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Articles by A. Rajendran
Total Records ( 2 ) for A. Rajendran
  R. Manju , A. Shajin Nargunam and A. Rajendran
  In many real-world applications, Unimodal Biometric Systems often face significant limitations due to sensitivity to noise, intraclass variability, data quality, non-universality and other factors. Multibiometric Systems seek to alleviate some of these problems by providing multiple pieces of evidence of the same identity. This study presents an effective fusion scheme that combines information presented by multiple domain experts based on the Rank-Level Fusion Integration Method. The developed Multimodal Biometric System possesses a number of unique qualities, starting from utilizing principal component analysis and Fisher’s Linear Discriminant Methods for individual matchers (face, iris and fingerprint) identity authentication and utilizing the Novel Rank-Level Fusion Method in order to consolidate the results obtained from different biometric matchers.The results indicate that fusion of individual modalities can improve the overall performance of the Biometric System, even in the presence of low quality data.
  P. Kumarasamy , S. Vignesh , R. Arthur James , K. Muthukumar and A. Rajendran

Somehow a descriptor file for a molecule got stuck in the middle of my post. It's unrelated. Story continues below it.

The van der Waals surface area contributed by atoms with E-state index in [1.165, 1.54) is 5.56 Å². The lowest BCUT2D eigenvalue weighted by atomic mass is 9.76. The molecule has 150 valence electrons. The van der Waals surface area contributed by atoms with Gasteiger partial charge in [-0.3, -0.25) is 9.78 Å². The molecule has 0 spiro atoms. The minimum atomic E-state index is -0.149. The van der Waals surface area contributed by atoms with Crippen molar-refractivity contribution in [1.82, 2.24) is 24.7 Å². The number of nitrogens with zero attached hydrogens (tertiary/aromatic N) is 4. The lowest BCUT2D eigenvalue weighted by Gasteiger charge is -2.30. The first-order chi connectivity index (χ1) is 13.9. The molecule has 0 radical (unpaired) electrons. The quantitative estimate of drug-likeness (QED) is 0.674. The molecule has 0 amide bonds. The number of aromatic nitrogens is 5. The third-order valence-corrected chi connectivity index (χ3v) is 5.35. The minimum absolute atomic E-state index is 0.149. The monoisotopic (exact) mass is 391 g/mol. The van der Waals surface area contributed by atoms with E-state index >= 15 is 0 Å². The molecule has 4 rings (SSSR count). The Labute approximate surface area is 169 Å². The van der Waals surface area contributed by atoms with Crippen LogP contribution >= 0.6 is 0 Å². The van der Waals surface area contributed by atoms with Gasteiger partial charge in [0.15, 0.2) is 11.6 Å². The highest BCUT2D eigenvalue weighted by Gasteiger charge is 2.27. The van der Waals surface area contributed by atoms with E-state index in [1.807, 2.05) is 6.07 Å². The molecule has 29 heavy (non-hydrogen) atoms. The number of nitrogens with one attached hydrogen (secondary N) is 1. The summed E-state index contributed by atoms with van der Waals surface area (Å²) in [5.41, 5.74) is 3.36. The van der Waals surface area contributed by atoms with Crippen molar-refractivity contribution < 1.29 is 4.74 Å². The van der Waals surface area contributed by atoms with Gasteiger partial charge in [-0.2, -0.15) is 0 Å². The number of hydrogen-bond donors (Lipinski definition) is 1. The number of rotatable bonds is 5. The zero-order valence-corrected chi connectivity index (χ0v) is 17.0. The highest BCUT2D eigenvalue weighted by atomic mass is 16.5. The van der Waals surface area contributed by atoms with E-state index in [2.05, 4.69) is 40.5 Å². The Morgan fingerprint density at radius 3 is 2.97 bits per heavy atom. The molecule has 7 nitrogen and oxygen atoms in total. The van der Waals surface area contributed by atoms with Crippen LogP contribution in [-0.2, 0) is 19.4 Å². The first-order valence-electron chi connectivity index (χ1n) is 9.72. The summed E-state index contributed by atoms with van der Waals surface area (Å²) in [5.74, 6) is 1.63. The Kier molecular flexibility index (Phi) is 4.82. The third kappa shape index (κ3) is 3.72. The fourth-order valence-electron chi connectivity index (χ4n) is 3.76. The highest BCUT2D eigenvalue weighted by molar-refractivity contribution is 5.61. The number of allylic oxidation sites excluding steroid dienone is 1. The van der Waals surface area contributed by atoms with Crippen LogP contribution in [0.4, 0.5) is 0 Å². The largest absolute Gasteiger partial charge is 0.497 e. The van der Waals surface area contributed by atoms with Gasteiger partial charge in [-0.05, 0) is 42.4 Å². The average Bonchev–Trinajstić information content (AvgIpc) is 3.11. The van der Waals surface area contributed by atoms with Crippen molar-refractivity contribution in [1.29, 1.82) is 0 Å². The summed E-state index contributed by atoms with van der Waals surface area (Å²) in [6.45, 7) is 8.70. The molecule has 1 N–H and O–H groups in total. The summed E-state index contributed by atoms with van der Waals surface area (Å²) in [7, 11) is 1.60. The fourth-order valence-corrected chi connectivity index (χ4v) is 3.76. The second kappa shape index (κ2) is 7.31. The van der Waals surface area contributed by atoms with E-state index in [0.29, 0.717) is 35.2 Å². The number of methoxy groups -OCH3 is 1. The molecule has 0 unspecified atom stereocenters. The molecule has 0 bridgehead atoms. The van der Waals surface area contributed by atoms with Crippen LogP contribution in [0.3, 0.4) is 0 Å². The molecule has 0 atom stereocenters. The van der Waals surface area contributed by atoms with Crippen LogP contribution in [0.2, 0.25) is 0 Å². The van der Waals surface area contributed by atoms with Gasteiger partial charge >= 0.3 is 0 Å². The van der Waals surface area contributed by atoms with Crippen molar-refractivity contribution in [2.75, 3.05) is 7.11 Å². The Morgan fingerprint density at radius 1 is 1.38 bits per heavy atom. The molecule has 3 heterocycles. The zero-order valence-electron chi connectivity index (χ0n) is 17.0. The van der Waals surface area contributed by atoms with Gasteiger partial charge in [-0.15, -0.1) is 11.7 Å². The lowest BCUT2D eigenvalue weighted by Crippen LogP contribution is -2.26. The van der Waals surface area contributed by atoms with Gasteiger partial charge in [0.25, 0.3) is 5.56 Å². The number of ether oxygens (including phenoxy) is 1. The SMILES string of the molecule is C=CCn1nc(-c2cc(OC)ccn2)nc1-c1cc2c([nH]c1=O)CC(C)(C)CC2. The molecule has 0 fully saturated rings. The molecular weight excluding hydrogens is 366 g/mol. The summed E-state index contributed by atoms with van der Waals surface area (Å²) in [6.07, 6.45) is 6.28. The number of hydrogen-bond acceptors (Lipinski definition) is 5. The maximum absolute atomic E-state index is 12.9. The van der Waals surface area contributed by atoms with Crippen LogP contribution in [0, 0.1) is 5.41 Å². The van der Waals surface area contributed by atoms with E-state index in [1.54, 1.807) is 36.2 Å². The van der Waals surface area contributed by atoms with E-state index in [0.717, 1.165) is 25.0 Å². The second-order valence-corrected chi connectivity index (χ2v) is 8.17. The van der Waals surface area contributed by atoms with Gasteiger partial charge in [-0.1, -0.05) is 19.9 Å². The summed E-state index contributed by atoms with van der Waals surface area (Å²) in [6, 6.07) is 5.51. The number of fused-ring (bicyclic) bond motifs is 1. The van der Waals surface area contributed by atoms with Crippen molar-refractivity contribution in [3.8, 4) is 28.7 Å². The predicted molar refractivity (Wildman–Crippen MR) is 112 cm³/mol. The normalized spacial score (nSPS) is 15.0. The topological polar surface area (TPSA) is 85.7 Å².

This study was aimed to estimate current levels of pollution indicator as well as many groups of human pathogenic bacteria and their seasonal variations in different locations of Cauvery river, South India. The samples were collected from 16 different sites along river from Stanley reservoir to estuary regions (Bay of Bengal). The microbiological scrutiny was performed during monsoon (2007), Winter, Summer and Spring (2008) seasons taken for the bacterial analysis of Total Viable Counts (TVC), Total Coliform counts (TC), Total Streptococci counts (TS) and also four different types of pathogenic bacterial load were counts, which are indicator organisms of pollution studies. Total viable counts were found in the range of 6.2-26.0 (x104) mL-1 in monsoon, 5.2-20.0 (x104) mL-1 in summer, 4.0-17.9 (x104) mL-1 in winter and 3.3-15.5 (x104) mL-1 in spring. The TC was found in the range of 4.1-21.0 (x103) mL-1, 3.6-17.0(x103) mL-1, 2.9-14.1 (x103) mL-1 and 2.3-12.0 (x103) mL-1, for TS, it was 4.3-18.0 (x102) mL-1, 3.2-13.0 (x102) mL-1, 2.6-11.0 (x102) mL-1 and 2.0-9.6 (x102) mL-1 during monsoon, summer, winter and spring, respectively. Counts of EC, SA/SH, SF and PA were in the range of 300-3700 mL-1, 20-280, 20-270 and 40-490 mL-1, respectively. The Cauvery river basin has been facing severe anthropogenic activities, mostly due to religious belief, dense population, municipal sewage and industrial waste confluences etc. A huge bacterial gene pool was obtained after this study which was indicative of immense bacterial diversity in the region.
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